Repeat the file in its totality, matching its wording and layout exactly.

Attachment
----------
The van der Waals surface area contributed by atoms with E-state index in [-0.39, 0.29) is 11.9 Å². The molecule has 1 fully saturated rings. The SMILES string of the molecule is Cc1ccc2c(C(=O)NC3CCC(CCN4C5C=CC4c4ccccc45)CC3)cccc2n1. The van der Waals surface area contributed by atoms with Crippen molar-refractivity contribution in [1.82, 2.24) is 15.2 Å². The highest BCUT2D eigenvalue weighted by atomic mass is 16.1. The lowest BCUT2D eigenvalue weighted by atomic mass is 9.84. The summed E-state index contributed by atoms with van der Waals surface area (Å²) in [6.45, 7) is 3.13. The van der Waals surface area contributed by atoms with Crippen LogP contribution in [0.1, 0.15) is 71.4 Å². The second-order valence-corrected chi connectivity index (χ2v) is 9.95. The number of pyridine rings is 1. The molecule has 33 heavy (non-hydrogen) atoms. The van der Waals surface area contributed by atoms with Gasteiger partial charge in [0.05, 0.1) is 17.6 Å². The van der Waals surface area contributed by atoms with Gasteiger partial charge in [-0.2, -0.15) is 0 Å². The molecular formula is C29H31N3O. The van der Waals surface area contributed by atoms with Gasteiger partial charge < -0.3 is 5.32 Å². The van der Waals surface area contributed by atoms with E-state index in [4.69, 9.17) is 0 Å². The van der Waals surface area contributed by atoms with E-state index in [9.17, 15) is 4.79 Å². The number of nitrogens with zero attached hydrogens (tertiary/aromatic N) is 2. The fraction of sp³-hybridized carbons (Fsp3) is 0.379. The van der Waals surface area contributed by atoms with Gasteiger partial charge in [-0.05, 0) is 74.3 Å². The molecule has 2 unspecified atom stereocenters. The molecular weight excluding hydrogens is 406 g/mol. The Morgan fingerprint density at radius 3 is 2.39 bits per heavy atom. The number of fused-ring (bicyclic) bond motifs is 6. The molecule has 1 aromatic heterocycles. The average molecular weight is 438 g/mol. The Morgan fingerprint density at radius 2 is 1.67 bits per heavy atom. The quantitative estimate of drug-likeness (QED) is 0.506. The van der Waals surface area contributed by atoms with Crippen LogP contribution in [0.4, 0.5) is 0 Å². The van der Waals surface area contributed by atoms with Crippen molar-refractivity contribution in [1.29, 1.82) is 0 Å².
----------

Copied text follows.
The van der Waals surface area contributed by atoms with E-state index in [-0.39, 0.29) is 11.9 Å². The molecule has 1 fully saturated rings. The SMILES string of the molecule is Cc1ccc2c(C(=O)NC3CCC(CCN4C5C=CC4c4ccccc45)CC3)cccc2n1. The van der Waals surface area contributed by atoms with Crippen molar-refractivity contribution in [1.82, 2.24) is 15.2 Å². The highest BCUT2D eigenvalue weighted by atomic mass is 16.1. The lowest BCUT2D eigenvalue weighted by atomic mass is 9.84. The summed E-state index contributed by atoms with van der Waals surface area (Å²) in [6.45, 7) is 3.13. The van der Waals surface area contributed by atoms with Crippen LogP contribution in [0.1, 0.15) is 71.4 Å². The second-order valence-corrected chi connectivity index (χ2v) is 9.95. The number of pyridine rings is 1. The molecule has 33 heavy (non-hydrogen) atoms. The van der Waals surface area contributed by atoms with Gasteiger partial charge in [0.05, 0.1) is 17.6 Å². The van der Waals surface area contributed by atoms with Gasteiger partial charge in [-0.2, -0.15) is 0 Å². The molecular formula is C29H31N3O. The van der Waals surface area contributed by atoms with Gasteiger partial charge < -0.3 is 5.32 Å². The van der Waals surface area contributed by atoms with E-state index in [4.69, 9.17) is 0 Å². The van der Waals surface area contributed by atoms with E-state index in [9.17, 15) is 4.79 Å². The number of nitrogens with zero attached hydrogens (tertiary/aromatic N) is 2. The fraction of sp³-hybridized carbons (Fsp3) is 0.379. The van der Waals surface area contributed by atoms with Gasteiger partial charge in [-0.05, 0) is 74.3 Å². The molecule has 2 unspecified atom stereocenters. The molecular weight excluding hydrogens is 406 g/mol. The Morgan fingerprint density at radius 3 is 2.39 bits per heavy atom. The number of fused-ring (bicyclic) bond motifs is 6. The molecule has 1 aromatic heterocycles. The average molecular weight is 438 g/mol. The Morgan fingerprint density at radius 2 is 1.67 bits per heavy atom. The quantitative estimate of drug-likeness (QED) is 0.506. The van der Waals surface area contributed by atoms with Crippen LogP contribution in [0.4, 0.5) is 0 Å². The van der Waals surface area contributed by atoms with Crippen molar-refractivity contribution in [1.29, 1.82) is 0 Å².